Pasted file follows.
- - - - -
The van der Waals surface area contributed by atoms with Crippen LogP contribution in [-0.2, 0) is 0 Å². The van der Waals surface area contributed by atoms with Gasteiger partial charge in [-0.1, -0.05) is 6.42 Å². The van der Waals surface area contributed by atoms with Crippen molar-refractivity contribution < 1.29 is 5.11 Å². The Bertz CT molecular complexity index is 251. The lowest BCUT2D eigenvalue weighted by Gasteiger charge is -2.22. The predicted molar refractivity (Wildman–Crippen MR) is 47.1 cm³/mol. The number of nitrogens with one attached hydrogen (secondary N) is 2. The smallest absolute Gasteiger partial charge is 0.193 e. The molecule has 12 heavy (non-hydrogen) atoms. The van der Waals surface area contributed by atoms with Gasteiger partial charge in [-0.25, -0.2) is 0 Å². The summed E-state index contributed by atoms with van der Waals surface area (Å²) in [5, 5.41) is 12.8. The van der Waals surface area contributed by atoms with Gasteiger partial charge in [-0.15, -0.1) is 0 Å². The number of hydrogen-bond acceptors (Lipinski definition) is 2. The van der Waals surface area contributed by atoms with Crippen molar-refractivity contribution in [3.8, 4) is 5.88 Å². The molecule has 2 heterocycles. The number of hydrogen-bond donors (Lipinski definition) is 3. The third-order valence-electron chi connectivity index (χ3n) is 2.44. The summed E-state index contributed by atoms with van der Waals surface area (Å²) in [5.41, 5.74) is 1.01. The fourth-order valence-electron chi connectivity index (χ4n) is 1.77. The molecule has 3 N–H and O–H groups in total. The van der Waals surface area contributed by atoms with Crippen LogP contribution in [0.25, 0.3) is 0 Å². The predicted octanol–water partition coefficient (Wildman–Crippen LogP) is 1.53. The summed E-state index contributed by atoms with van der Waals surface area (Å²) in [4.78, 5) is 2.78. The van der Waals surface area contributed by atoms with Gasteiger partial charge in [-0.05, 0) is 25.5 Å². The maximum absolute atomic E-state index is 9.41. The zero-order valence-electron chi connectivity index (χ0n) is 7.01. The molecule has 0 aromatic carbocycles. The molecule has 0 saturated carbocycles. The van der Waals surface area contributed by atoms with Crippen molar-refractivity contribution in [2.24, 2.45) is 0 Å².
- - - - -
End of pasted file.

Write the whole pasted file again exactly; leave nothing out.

The van der Waals surface area contributed by atoms with Crippen LogP contribution in [-0.2, 0) is 0 Å². The van der Waals surface area contributed by atoms with Gasteiger partial charge in [-0.1, -0.05) is 6.42 Å². The van der Waals surface area contributed by atoms with Crippen molar-refractivity contribution < 1.29 is 5.11 Å². The Bertz CT molecular complexity index is 251. The lowest BCUT2D eigenvalue weighted by Gasteiger charge is -2.22. The predicted molar refractivity (Wildman–Crippen MR) is 47.1 cm³/mol. The number of nitrogens with one attached hydrogen (secondary N) is 2. The smallest absolute Gasteiger partial charge is 0.193 e. The molecule has 12 heavy (non-hydrogen) atoms. The van der Waals surface area contributed by atoms with Gasteiger partial charge in [-0.25, -0.2) is 0 Å². The summed E-state index contributed by atoms with van der Waals surface area (Å²) in [5, 5.41) is 12.8. The van der Waals surface area contributed by atoms with Gasteiger partial charge in [-0.15, -0.1) is 0 Å². The number of hydrogen-bond acceptors (Lipinski definition) is 2. The van der Waals surface area contributed by atoms with Crippen molar-refractivity contribution in [3.8, 4) is 5.88 Å². The molecule has 2 heterocycles. The number of hydrogen-bond donors (Lipinski definition) is 3. The third-order valence-electron chi connectivity index (χ3n) is 2.44. The summed E-state index contributed by atoms with van der Waals surface area (Å²) in [5.41, 5.74) is 1.01. The fourth-order valence-electron chi connectivity index (χ4n) is 1.77. The molecule has 3 N–H and O–H groups in total. The van der Waals surface area contributed by atoms with Crippen LogP contribution in [0.25, 0.3) is 0 Å². The predicted octanol–water partition coefficient (Wildman–Crippen LogP) is 1.53. The summed E-state index contributed by atoms with van der Waals surface area (Å²) in [4.78, 5) is 2.78. The van der Waals surface area contributed by atoms with Gasteiger partial charge in [-0.05, 0) is 25.5 Å². The maximum absolute atomic E-state index is 9.41. The zero-order valence-electron chi connectivity index (χ0n) is 7.01. The molecule has 0 aromatic carbocycles. The molecule has 0 saturated carbocycles. The van der Waals surface area contributed by atoms with Crippen molar-refractivity contribution in [2.24, 2.45) is 0 Å².